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Jon Weirgaryen

R+L=J v.103

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The king must have one kingsguard with him at all times for the kingsguard to be fulfilling their vows. I do not even know where this one is supposed to have come from.

:agree:

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I'm not sure how being the product of marital rape is a subversion of any trope, to be honest.

Because the common trope is that there is love involved in creating the special one. Or at least, a kingly father who was not off his rocker.

Citation? I couldn't find anything in the books that made the claim that Rhaella was infertile or had any difficulty bearing children. Now Elia, on the other hand, she was. But I found nothing describing Rhaella as such.

The primary duty of any noblewoman was to give her husband heirs. Rhaella had exactly 2 children in the years that were best for reproduction. With 16 year gap between them. She was not infertile but she clearly had difficulties bearing children because she simply didn't bear them. Hence the search for a bride with Valyrian blood - Rhaella was unable to give Rhaegar one. And the very fact that after failing in her duty (that is the argument made for Elia, isn't it?) in her best years, she was suddenly pregnant in her 40s or at least close to 40 is a miracle by itself in the minds of the people from that age. It's like Louis XIV - he was considered a miracle child because his mother was at the ripe old age of 37 when she gave birth.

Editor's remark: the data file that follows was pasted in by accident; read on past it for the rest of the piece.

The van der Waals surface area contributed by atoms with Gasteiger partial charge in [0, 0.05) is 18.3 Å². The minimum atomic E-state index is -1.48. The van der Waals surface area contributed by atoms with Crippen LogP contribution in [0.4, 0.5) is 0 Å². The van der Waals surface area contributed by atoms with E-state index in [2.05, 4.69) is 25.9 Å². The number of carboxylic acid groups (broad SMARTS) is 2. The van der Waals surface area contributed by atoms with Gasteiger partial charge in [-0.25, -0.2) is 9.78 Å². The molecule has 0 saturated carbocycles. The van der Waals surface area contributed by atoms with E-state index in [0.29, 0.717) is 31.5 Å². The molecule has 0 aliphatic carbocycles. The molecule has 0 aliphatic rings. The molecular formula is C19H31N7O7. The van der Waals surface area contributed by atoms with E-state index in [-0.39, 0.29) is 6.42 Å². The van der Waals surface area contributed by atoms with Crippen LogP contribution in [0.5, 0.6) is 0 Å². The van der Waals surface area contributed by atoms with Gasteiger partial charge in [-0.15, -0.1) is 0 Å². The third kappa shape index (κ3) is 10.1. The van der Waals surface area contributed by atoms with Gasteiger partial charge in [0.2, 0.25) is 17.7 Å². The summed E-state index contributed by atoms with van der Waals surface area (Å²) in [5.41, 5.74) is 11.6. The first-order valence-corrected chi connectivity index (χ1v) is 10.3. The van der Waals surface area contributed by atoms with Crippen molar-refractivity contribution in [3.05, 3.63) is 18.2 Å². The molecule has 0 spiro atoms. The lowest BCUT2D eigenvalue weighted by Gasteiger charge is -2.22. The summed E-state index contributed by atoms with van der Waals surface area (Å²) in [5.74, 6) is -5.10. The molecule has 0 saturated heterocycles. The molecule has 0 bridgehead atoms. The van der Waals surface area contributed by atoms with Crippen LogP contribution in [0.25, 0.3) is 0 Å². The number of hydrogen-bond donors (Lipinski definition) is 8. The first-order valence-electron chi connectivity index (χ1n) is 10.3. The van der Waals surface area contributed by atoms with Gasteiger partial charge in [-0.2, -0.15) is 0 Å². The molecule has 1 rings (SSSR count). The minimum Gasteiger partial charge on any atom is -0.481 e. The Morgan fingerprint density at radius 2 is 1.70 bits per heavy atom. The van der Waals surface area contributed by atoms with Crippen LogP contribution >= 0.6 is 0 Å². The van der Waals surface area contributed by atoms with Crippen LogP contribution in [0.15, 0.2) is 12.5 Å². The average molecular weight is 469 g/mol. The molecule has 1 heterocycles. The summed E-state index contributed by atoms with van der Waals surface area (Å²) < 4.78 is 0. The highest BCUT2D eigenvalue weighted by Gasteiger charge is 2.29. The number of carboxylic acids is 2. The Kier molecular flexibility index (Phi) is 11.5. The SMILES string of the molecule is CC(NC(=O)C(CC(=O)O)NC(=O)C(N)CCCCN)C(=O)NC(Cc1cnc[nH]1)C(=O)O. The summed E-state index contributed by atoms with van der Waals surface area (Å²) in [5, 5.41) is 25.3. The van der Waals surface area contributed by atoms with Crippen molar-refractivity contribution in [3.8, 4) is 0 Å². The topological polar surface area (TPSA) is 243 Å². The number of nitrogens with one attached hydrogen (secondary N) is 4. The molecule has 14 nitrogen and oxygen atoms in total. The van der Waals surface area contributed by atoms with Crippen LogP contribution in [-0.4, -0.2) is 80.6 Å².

...still not seeing how this is a miracle. Rhaella's husband raped her. She got pregnant. She had a kid and died giving birth. Not very miraculous.

Miracle children are often associated with great love, unusual events, or if you take Rand al-Thor, prophecies linked to their birth. There was none for Dany. And rape is virtually never a thing in creating the miracle child. It's a barren queen (Rhaella almost fits) or a conception without sex as we know it (Zeus comes to mind. Does this guy have a semi-mortal child conceived in the normal way? I can't think of one. There was always illusions involved.)

Wait, what? She didn't have any advisors because her family had been deposed and they were broke and had no money. Neither she nor Viserys got special treatment after Darry died and they were kicked out. But then she was treated VERY special when she got married to Drago and even more so when she had some dragons.

So? She still didn't get any special advisors. Basically, she didn't get anyone because even when some people came to them, they came to Viserys. Even in their exile, he was the important one.

...how many other Targaryans have tried to wake dragons lately? You know, since magic came back into the world?

Does it matter? The magic might have come back specifically for the one who was not planned or expected to be able to wake them. It was not the magic alone, it was a set of circumstances that aligned for Dany and no other Targaryen.

I really see no subversions, tbh. The only real subversion I see in her storyline is that she WASN'T a great ruler of Mereen and made a mess of it. But her story from page one up until that point was trope after trope after trope.

Personally, I find Jon's story more like a string of tropes, with only one difference - he makes his own choices. Good enough for me to think he'll be important in the story, just not the way Rhaegar planned his prophecy-love-erotic-whatever child would be.

I don't think she'll be a failure. I don't think she'll be on the IT. I think she'll go back to Essos and rule there.